Annulment: Ending What Never Was
Legal Recourse When a Marriage is Not Legally Valid
by Michael Heath
An annulment is a declaration that a marriage was never valid. Such declarations can be either state-recognized or religious, with either the courts or a religious body proclaiming that a marriage never existed.
What are the Grounds for Annulment?
Secular annulments often involve trickery or fraud. Here are some examples:
Other examples where annulments can be granted:
Divorce is far more common than annulment. The distinction is that divorce involves the court system to end an existing marriage while an annulment comes when the court rules that a marriage never existed. A divorce, or even an annulment, cannot be granted if one of the spouses is deceased.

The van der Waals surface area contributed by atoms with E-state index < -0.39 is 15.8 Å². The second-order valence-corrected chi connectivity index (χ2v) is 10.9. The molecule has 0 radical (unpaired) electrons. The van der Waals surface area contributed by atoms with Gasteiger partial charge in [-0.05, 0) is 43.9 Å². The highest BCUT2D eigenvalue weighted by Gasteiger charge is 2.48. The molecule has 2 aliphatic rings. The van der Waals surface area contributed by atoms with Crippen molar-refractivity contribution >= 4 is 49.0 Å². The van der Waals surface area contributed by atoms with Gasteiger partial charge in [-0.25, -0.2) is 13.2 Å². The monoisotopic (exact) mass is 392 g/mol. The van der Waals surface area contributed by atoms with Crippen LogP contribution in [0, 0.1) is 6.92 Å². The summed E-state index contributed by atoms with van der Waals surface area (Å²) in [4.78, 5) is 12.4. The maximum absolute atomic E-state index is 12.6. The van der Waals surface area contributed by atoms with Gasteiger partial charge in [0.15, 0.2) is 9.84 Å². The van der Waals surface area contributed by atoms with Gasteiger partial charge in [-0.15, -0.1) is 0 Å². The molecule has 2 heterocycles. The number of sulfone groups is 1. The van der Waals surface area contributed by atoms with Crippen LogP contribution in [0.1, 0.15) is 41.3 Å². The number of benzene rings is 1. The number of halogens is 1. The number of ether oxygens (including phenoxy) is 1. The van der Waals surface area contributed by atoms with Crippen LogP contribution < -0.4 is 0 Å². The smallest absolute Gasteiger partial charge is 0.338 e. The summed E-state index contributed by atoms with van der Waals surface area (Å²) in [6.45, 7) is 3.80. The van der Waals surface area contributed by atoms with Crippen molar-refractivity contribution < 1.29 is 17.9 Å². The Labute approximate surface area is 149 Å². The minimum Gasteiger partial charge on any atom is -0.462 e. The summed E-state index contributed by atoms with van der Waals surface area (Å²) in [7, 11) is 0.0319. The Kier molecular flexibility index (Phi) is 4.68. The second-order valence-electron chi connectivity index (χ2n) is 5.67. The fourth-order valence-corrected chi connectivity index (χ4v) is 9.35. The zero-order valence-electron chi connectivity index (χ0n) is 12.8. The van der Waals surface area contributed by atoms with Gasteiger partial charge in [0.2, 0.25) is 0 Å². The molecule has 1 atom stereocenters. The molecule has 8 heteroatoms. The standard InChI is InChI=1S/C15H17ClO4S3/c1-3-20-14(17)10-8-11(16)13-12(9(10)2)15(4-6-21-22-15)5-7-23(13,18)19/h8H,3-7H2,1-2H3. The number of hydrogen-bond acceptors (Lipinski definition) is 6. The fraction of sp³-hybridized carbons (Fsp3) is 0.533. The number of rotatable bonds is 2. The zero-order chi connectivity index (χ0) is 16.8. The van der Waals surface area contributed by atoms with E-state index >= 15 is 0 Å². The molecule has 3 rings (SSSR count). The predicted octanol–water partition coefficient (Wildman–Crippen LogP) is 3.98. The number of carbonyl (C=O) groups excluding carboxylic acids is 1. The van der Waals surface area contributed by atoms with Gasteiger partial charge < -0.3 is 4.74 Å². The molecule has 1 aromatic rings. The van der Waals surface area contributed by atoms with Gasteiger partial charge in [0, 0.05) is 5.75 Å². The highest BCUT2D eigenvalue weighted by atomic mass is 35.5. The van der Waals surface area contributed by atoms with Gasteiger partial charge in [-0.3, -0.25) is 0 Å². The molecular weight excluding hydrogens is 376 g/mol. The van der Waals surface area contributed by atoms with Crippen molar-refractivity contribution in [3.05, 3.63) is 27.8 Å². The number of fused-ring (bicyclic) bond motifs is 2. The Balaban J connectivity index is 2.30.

Annulments and Religion
Most religions have their own doctrines when it comes to ending a marriage. Methodists, the Anglican Church, Judaism, and Islam are examples where couples married in the faith must follow certain religious edicts for the marriage to be dissolved. Divorce is prohibited in Catholicism. The only way for the Catholic faithful to divorce and remarry in the church is by obtaining an annulment by applying to the church authorities. It is not an easy process, and many petitions are denied by the church’s ecclesiastical court.
How to Obtain an Annulment
Contacting your house of worship is a logical starting point for learning what the religious annulment procedures are, if any even exist. When it comes to secular annulments, contacting a lawyer is recommended, since annulments are legal procedures that can have their own complexities. Having a lawyer who knows how to submit the proper paperwork and navigate the court system will go a long way in obtaining the legal ruling you desire.
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